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A new, more inclusive and heterogeneous kind of gala?

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Marga has posted the following in the LINKS forum:

Paula Citron's review for the Globe & Mail of Solomon and Nadia Tencer's annual ballet gala:

Stars of the 21st Century Ballet Gala


"There was a change this year in the repertoire and it is good news. The Tencers are starting to push buttons. Rather than an endless parade of Russian classic warhorse pas de deux, there were only two, (Le Corsaire and Don Quixote), both performed by Alina Somova and Leonid Sarafanov of the Kirov Ballet. The rest of the pieces (except for one piece of flamenco exotica) were, for the most part, edgy contemporary ballet."

The review reminded me a lot of my evening at the Miami International Ballet Festival, even including some of the companies and dancers represented, as well as a decidedly mixed bag of choreography. (That was the gala where the headliner, Rasta Thomas, did a strange 3-minute dance to the Flight of the Bumblebee.)

What do you think about this new approach to the choreography and styles presented at galas? Are you a modernizer, or would you stick with the tried and true classical favorites?

What -- and whom -- would YOU include in a gala if you had the power? (Living dancers only, if possible.)

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I'm intriqued by this post and its questions. I couldn't possibly answer. I don't know enough to even try but cannot wait to read other "fantasy" programs. I have a question, however. Could you tell me more about Rasta's Bumblebee piece?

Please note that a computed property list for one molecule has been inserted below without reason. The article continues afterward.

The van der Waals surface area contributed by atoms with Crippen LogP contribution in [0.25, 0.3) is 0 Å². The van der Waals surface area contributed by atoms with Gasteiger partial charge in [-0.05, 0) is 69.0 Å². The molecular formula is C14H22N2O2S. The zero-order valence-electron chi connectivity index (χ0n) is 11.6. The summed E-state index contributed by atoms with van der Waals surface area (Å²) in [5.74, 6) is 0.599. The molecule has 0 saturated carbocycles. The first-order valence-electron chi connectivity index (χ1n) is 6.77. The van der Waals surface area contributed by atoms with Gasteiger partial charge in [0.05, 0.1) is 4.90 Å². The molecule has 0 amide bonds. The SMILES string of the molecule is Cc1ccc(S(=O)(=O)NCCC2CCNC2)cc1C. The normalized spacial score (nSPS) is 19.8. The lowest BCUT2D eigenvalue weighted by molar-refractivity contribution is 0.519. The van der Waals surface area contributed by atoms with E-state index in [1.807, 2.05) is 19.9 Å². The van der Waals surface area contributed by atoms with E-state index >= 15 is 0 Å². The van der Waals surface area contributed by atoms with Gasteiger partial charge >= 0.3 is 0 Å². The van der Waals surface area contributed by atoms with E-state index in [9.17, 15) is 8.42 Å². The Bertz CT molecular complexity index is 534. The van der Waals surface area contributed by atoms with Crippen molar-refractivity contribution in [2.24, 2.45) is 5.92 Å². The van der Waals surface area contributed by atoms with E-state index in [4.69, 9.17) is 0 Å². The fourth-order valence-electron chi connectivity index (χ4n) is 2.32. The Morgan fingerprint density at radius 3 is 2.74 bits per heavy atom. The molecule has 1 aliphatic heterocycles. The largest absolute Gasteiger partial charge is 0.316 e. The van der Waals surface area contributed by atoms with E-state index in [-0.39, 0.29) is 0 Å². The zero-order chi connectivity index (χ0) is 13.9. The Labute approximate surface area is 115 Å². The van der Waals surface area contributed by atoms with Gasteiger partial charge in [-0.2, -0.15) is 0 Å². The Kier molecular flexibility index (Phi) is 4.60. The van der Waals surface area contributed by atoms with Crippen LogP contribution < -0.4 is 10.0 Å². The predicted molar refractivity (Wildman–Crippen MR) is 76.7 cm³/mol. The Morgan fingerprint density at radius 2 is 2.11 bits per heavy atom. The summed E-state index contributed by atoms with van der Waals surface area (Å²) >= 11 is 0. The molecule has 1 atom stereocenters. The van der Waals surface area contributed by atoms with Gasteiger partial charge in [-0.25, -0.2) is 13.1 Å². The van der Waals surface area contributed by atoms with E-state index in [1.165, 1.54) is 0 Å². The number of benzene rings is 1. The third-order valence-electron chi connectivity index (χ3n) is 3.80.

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To be honest, mouse, I'd forgotten the details about Thomas's actual dance. This was the West Palm Beach program. To be fair, Thomas was also scheduled to dance Le Corsaire pas de deux with Adiarys Almeida in Miami the next evening. I did not see that performance, but I assume it was the real and complete thing.

Here's something from the original post last September:

The headliner for West Palm was Rasta Thomas -- so there should have some excitement. You might expect. However ... read on.

Thomas received virtually the ONLY publicity for the event here (an interview with him in the Palm Beach Post) so possibly some of the younger people in the audience were there for him. He performed a clever and energetically executed non-dance to "Flight of the Bumblebee" -- approximately 3 minutes worth of action (a man swallows a bumblebee and reacts). There were roars from one section of the audience (I guess he is a media star). But those I talked to were in a state of shock about the almost insulting brevity of his appearance.

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The problem with heterogenous galas is similar to the problem I recall from when I was young and had an even larger appetite than I do now. I went to a buffet and for some stupid reason I was determined I was going to get my money's worth out of it, pound for pound. At supermarket prices. After washing down my zesty herring and canned corn with some nice chocolate pudding (and several other intervening culinary atrocities hereby omitted for the sake of sensitive stomachs) I barely made it back to my room from queasiness.

Great performances aren't a buffet. They're a planned meal.

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mouse, I think Thomas's "Bumblebee" piece is something Vladimir Angelov made for him when he was a student -- for a competition.

On galas, the mixture of dance styles isn't new. Back in the goodolddays, the stars would often do a contemporary, or specially-made piece, in addition to the belovedoldchestnut that made them famous. But there was a sense of planning, an overall idea and sense of balance.

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I think Alexandra has her finger on the right point -- we don't see much in the way of "gala" performances here, but like all of us, I've seen many mixed rep shows, which is essentially what a gala is. You can certainly combine all kinds of styles and types of dance on a single program, but you need to pay attention to the development and flow of the whole thing. In a way, it's like a set from a club DJ, who mixes and samples from many different sources, but has an eye and ear on the overall affect.

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